There are many portraits of the queen, spanning her entire reign and offering an idea as to the changes in her style and looks over the years.

The Armada Portrait is one of the most famous examples and refers to a collection of three paintings depicting the Tudor monarch surrounded by symbols of power while the defeat of the Spanish Armada, an event that occurred in 1588, takes place in the background. 

Fittingly, Alexander McQueen used the image of Elizabeth I when designing his Autumn/Winter 2013 collection. Detailed lace designs, highly elaborate sleeves, richly embroidered corsets, and silhouettes that blended the looks of the 1500s with a modern twist made their way to the catwalk that year. To top it all off, headgear was also part of the presentation, with the pieces being encrusted with jewels, a design choice befitting for a queen.


Picasso is one of the most widely recognised artists in the world, and even those who are not familiar with the art world know his name. Unsurprisingly, Picasso’s bold, intense and revolutionary work left its mark on fashion as well.

Several fashion designers have used his disjointed aesthetic as part of their designs, combining swirls of colours, various patterns and motifs, geometric designs and bright hues.

Yves Saint Laurent has admitted to drawing inspiration from the work of contemporary paintings, Picasso among them. The YSL AW 1979 collection features a jacket made from blue and black panels that seem straight out of the painter’s “Portrait of Nusch Eluard” of 1937. Moschino, Jil Sander, Oscar de la Renta, Prada, Schiaparelli and Viktor & Rolf are also known for their clothing inspired by Pablo Picasso’s work.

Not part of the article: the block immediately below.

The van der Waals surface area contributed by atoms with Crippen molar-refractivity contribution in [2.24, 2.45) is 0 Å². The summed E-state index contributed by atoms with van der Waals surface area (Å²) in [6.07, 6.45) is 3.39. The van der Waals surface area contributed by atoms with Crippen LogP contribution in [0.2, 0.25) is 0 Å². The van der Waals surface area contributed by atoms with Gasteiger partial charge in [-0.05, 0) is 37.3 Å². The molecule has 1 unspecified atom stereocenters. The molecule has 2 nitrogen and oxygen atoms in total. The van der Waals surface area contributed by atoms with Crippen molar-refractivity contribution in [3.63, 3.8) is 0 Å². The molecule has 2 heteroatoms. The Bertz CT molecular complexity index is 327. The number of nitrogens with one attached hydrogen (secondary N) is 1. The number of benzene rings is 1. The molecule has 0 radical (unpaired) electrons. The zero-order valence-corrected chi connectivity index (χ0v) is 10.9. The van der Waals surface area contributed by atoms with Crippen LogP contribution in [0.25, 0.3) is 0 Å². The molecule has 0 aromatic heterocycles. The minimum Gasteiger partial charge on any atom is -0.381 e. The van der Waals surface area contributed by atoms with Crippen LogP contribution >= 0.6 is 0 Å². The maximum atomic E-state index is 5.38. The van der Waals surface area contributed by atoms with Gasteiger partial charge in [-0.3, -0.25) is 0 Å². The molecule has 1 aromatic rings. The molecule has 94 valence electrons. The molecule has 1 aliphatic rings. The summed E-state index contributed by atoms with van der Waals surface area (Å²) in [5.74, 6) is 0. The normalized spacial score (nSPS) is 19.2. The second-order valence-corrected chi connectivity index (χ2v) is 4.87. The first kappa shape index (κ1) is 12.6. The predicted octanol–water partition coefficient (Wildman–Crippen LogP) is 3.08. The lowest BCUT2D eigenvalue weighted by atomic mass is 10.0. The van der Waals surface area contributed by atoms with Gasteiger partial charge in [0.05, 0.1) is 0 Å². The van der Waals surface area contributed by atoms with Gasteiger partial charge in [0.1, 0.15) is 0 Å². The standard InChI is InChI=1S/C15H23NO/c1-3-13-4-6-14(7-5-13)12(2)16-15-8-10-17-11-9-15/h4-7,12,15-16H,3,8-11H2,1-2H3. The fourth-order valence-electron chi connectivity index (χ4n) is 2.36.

Piet Mondrian is one of the pioneers of abstract art who succeeded in shifting his artistic direction to the point of creating only elementary geometric elements. His name has become synonymous with Modernism not just in the art world but also for architects, fashion lovers and anyone interested in design. In 1965, Yves Saint Laurent paid homage to Mondrian’s art by designing one of the most iconic cocktail dresses in the world. The piece looks like something straight out of a painting. Although such a piece would have felt incredibly modern to the general public at the time, it was actually very well-received. In 2019, the Musee Yves Saint Laurent in Paris had an exhibition dedicated to more than fifty haute couture pieces, with the Mondrian dress being one of them.